NEW YORK, June 13 --George D. Woods, president of the Inter-National Bank for Reconstruction and Development, announced today that the Bank is planning to offer in the United States during the week beginning, June 27, 1966, a new issue of $175,000,000 principal amount of twenty-five year bonds, due July 1, 1991. The bonds, which are non-callable for a period of ten years, will be offered through a nationwide group of underwriters headed by The First Boston Corporation and Morgan Stanley & Co. The coupon and price of the bonds will be determined just prior to the offering. This is the first World Bank bond issue in the United States since January, 1965.
In order to enter any capital market, the Bank, under its Articles of Agreement, must have the approval of the government concerned. In a letter granting the United States Government's approval of the forthcoming issue, Secretary of the Treasury Fowler stated that the Bank has made an outstanding contribution to the sound economic advance of the less developed countries. The Secretary said further that he approves of the proposed borrowing because the activities of the Bank coincide with the national interests of the United States in this area.
The bonds to be offered are not subject to the Interest Equalization Tax. Furthermore, the 1966 “Guidelines for Non-Bank Financial Institutions,” issued by the Federal Reserve System in December, 1965, place no restraint on purchases of World Bank bonds. Thus no guideline restrictions affect purchases by non-bank financial institutions, including trust companies or trust departments of commercial banks.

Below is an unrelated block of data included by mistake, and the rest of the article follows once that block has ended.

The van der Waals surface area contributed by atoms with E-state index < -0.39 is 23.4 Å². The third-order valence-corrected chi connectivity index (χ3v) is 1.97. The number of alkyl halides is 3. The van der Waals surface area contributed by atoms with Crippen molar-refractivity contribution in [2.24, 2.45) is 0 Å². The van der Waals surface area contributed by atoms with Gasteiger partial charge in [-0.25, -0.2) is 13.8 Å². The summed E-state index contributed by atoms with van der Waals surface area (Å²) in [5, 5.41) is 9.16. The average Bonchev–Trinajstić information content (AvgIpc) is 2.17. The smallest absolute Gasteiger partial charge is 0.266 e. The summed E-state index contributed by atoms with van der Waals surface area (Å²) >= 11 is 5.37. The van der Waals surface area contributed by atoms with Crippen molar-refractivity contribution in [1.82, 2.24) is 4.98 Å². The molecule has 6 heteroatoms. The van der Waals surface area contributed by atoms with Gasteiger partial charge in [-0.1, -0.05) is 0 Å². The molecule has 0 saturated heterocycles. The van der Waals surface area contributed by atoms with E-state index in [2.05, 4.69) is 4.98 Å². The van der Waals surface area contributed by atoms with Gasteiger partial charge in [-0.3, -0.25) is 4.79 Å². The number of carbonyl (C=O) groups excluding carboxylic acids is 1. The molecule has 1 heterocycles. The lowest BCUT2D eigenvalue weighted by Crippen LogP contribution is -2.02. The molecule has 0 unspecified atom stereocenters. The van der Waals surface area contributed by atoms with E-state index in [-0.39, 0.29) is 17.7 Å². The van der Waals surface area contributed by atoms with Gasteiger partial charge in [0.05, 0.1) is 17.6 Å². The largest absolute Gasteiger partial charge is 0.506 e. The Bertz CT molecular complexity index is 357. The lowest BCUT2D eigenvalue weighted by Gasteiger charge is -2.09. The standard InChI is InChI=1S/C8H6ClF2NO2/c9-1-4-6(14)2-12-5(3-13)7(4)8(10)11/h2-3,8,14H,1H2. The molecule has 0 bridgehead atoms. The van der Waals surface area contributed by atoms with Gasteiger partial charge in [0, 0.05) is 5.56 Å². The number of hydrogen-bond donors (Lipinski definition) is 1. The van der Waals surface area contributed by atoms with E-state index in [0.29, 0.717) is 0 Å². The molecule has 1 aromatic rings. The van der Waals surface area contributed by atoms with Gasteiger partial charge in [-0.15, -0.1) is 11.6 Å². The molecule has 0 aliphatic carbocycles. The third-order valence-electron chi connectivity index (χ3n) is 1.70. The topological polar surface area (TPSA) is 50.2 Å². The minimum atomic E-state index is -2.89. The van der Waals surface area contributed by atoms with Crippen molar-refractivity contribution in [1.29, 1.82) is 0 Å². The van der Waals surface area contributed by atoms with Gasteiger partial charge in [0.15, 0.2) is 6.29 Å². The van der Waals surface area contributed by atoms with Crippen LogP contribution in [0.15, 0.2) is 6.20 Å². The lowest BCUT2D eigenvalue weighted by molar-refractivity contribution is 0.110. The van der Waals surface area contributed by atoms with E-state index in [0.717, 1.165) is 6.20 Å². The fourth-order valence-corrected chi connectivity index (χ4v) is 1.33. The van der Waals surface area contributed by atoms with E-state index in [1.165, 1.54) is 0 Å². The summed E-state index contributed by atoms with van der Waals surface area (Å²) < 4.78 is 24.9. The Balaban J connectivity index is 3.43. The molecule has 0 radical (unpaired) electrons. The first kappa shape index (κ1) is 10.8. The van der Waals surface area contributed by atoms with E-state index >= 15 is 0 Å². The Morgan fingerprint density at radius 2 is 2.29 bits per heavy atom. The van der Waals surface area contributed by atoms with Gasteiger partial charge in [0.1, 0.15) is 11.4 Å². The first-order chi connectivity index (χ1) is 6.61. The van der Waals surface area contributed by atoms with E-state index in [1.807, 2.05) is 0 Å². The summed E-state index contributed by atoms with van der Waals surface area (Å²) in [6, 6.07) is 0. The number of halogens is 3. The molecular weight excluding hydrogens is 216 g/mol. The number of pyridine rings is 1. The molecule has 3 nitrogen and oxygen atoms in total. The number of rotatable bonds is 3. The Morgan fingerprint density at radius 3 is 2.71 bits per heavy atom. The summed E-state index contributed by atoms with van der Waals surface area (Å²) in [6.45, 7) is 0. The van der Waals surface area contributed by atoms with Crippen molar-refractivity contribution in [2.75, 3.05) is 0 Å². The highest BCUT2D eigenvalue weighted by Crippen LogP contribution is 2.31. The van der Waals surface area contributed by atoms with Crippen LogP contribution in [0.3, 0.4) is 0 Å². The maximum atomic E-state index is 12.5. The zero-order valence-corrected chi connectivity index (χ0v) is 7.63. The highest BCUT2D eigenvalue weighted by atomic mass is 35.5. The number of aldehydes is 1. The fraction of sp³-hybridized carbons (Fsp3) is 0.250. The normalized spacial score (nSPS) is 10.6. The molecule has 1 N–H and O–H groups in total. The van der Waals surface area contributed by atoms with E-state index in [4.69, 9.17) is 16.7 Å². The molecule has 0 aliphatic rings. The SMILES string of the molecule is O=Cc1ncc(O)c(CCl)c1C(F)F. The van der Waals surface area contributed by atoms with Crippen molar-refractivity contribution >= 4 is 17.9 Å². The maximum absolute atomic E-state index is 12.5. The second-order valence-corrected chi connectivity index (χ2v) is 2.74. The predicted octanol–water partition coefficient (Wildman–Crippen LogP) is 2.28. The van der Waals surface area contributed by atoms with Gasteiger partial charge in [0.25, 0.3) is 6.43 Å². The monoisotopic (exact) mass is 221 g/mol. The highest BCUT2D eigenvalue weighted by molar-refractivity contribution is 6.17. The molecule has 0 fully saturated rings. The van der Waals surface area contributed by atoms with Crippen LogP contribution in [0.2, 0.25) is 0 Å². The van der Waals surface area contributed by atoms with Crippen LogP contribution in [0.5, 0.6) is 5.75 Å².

In order to cooperate with the President's balance of payments program, the World Bank intends to invest in the United States the proceeds from the sale of these bonds to U.S. investors, so as to eliminate any effect on the U.S. balance of payments until the end of 1967.
The bonds will not be callable prior to July 1, 1976, ten years from the date of issue. A sinking fund beginning in 1977 will retire 50 per cent of the issue prior to maturity. The bonds will be in fully registered form without coupons.
In addition to the initial delivery of the bonds, which is expected on July 13, 1966, bonds will also be offered for sale on a delayed delivery basis, through the underwriters, to certain institutional purchases. Delayed delivery sales will be made under contracts between the World Bank and the purchasers for settlement on October 5, 1966, January 4, 1967, July 5, 1967 and January 3, 1968.
The First Boston Corporation and Morgan Stanley & Co. are reserving a portion of the proposed issue for sale to new United States and Canadian institutional investors in the Bank's bonds. Qualified institutional purchasers who have not purchased World Bank bonds since April, 1952, will be allotted bonds from this special reserve.
The International Bank for Reconstruction and Development is an international institution, the members of which are governments now numbering 103. The Bank officially began operations on June 25, 1946 and has its main office in Washington, D.C.
Its principal purpose is to assist the economic development of its member countries by facilitating the investment of capital for productive purposes, thereby promoting the long-range growth of international trade and the improvement of standards of living. When private capital is not available on reasonable terms, the Bank supplements private investment by making loans out of its own resources or funds borrowed by it.